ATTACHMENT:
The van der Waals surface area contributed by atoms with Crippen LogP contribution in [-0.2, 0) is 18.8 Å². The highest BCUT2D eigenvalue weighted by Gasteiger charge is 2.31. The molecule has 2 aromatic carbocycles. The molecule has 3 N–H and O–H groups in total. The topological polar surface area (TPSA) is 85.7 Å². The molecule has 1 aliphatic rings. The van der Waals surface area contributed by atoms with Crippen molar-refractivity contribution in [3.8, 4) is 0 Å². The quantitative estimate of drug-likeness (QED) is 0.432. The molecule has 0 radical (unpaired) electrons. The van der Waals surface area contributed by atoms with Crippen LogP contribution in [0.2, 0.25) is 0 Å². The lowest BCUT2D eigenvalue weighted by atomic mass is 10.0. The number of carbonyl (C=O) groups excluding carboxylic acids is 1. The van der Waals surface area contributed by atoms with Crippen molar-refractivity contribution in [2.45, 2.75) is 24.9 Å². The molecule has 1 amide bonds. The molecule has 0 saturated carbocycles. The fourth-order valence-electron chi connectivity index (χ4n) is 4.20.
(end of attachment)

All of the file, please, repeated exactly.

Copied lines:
The van der Waals surface area contributed by atoms with Crippen LogP contribution in [-0.2, 0) is 18.8 Å². The highest BCUT2D eigenvalue weighted by Gasteiger charge is 2.31. The molecule has 2 aromatic carbocycles. The molecule has 3 N–H and O–H groups in total. The topological polar surface area (TPSA) is 85.7 Å². The molecule has 1 aliphatic rings. The van der Waals surface area contributed by atoms with Crippen molar-refractivity contribution in [3.8, 4) is 0 Å². The quantitative estimate of drug-likeness (QED) is 0.432. The molecule has 0 radical (unpaired) electrons. The van der Waals surface area contributed by atoms with Crippen LogP contribution in [0.2, 0.25) is 0 Å². The lowest BCUT2D eigenvalue weighted by atomic mass is 10.0. The number of carbonyl (C=O) groups excluding carboxylic acids is 1. The van der Waals surface area contributed by atoms with Crippen molar-refractivity contribution in [2.45, 2.75) is 24.9 Å². The molecule has 1 amide bonds. The molecule has 0 saturated carbocycles. The fourth-order valence-electron chi connectivity index (χ4n) is 4.20.